Studies suggest that depressive disorders or depression in humans occur because of the modifications in the activities and connectivity of brain systems on primary rewards and memories.
The findings, which were published in the journal ‘Biological Psychiatry: Cognitive Neuroscience and Neuroimaging’, provided answers as to which parts of the brain could be at the verge of symptoms of reduced happiness and pleasure, or negative memories in the case of depression.
To reach this study, the researchers applied a new approach on which it measured one region of the brain with another, most commonly known as effective connectivity, in depression.
The approach goes beyond the limitations of previous brain imaging studies which show the activity of different brain regions is more or less related.
Edmund Rolls, Professor at University of Warwick in England, one of the professor in the research, said, “The new method allows the effect of one brain region on another to be measured in depression, in order to discover more about which brain systems, make causal contributions to depression.”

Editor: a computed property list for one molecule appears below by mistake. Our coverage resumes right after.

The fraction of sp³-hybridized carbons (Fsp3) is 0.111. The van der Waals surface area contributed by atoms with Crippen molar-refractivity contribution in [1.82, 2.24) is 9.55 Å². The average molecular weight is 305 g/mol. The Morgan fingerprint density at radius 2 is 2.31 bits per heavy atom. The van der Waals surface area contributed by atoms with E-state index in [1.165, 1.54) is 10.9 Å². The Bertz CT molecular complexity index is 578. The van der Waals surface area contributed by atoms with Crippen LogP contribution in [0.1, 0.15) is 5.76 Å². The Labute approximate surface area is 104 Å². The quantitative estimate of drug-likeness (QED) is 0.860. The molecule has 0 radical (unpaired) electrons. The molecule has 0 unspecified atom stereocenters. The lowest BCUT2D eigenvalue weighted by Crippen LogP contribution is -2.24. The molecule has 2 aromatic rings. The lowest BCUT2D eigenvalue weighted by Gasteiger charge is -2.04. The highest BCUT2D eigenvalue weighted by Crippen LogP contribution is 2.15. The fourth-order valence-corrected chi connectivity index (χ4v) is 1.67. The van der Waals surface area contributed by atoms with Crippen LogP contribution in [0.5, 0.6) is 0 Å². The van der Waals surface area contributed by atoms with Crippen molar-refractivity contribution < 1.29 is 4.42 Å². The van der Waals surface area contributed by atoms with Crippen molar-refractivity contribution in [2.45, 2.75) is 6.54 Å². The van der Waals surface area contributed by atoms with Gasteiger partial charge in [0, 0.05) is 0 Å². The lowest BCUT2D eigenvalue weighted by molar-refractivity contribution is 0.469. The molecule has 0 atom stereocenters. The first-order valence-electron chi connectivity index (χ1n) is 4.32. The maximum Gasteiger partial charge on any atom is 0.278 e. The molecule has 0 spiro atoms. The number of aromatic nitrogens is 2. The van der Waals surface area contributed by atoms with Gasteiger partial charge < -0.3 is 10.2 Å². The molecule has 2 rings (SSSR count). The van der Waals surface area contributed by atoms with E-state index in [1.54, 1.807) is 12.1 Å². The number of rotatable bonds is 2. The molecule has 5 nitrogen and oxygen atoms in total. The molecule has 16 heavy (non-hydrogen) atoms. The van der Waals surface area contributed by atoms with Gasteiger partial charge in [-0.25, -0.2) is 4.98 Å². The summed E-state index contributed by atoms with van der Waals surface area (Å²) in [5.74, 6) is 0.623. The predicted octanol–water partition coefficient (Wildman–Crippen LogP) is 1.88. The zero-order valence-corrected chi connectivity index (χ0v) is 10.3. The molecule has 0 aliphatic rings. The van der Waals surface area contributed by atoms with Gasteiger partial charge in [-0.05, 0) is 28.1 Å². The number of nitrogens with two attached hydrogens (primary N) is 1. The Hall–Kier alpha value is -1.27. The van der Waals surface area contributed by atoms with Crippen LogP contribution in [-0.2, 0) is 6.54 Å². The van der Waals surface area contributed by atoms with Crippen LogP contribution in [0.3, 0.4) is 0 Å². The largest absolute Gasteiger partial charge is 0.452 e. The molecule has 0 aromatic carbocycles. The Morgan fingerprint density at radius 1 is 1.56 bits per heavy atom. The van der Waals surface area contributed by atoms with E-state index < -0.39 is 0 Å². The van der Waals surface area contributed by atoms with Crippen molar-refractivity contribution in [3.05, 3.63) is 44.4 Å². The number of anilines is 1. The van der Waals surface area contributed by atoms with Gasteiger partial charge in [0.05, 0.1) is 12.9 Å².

The research compared 336 people with major depressive disorder to 350 people who were controllably healthy.
The study showed that brain regions involved in reward and subjective pleasure received less or reduced effective connectivity in patients with depressive disorders which contribute to decreased feeling of happiness.
Increased brain activity was studied in those brain regions where punishment and responses to a reward were not received.
Memory-related areas of the brain in depressed people had an increased activity, which, according to the researchers, might be related to heights of memory processing or possibility of unpleasant memories.
Rolls said, “These findings are part of a concerted approach to better understand the brain mechanisms related to depression, and thereby to lead to new ways of understanding and treating depression.”